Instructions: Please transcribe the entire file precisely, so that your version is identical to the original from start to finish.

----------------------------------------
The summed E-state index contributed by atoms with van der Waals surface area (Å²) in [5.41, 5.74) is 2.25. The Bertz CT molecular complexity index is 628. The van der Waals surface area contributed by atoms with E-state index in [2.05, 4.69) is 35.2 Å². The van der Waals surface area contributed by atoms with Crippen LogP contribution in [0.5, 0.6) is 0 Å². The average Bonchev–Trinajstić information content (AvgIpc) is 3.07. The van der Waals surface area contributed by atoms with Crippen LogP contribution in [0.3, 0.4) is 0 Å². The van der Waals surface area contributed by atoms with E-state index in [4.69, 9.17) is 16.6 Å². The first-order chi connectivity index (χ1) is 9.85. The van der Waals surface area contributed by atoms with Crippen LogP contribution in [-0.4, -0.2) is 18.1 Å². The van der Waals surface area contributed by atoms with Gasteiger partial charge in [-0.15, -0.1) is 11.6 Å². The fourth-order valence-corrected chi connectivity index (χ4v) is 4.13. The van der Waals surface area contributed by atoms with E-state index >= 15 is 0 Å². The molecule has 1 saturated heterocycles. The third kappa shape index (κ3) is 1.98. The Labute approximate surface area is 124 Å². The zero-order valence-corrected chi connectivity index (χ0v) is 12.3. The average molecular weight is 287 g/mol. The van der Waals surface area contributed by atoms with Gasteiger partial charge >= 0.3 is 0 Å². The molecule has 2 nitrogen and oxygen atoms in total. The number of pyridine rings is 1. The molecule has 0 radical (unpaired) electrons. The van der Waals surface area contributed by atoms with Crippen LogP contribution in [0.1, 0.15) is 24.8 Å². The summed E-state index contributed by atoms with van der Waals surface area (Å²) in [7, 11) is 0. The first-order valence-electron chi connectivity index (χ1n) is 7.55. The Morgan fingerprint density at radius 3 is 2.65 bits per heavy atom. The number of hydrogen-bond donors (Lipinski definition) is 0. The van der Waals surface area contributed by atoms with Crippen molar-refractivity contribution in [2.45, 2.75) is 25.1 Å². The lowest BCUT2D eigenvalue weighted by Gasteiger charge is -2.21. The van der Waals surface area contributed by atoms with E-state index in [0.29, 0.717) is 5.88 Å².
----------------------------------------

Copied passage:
The summed E-state index contributed by atoms with van der Waals surface area (Å²) in [5.41, 5.74) is 2.25. The Bertz CT molecular complexity index is 628. The van der Waals surface area contributed by atoms with E-state index in [2.05, 4.69) is 35.2 Å². The van der Waals surface area contributed by atoms with Crippen LogP contribution in [0.5, 0.6) is 0 Å². The average Bonchev–Trinajstić information content (AvgIpc) is 3.07. The van der Waals surface area contributed by atoms with Crippen LogP contribution in [0.3, 0.4) is 0 Å². The van der Waals surface area contributed by atoms with E-state index in [4.69, 9.17) is 16.6 Å². The first-order chi connectivity index (χ1) is 9.85. The van der Waals surface area contributed by atoms with Crippen LogP contribution in [-0.4, -0.2) is 18.1 Å². The van der Waals surface area contributed by atoms with Gasteiger partial charge in [-0.15, -0.1) is 11.6 Å². The fourth-order valence-corrected chi connectivity index (χ4v) is 4.13. The van der Waals surface area contributed by atoms with E-state index >= 15 is 0 Å². The molecule has 1 saturated heterocycles. The third kappa shape index (κ3) is 1.98. The Labute approximate surface area is 124 Å². The zero-order valence-corrected chi connectivity index (χ0v) is 12.3. The average molecular weight is 287 g/mol. The van der Waals surface area contributed by atoms with Gasteiger partial charge >= 0.3 is 0 Å². The molecule has 2 nitrogen and oxygen atoms in total. The number of pyridine rings is 1. The molecule has 0 radical (unpaired) electrons. The van der Waals surface area contributed by atoms with Crippen LogP contribution in [0.1, 0.15) is 24.8 Å². The summed E-state index contributed by atoms with van der Waals surface area (Å²) in [7, 11) is 0. The first-order valence-electron chi connectivity index (χ1n) is 7.55. The Morgan fingerprint density at radius 3 is 2.65 bits per heavy atom. The number of hydrogen-bond donors (Lipinski definition) is 0. The van der Waals surface area contributed by atoms with Crippen molar-refractivity contribution in [2.45, 2.75) is 25.1 Å². The lowest BCUT2D eigenvalue weighted by Gasteiger charge is -2.21. The van der Waals surface area contributed by atoms with E-state index in [0.29, 0.717) is 5.88 Å².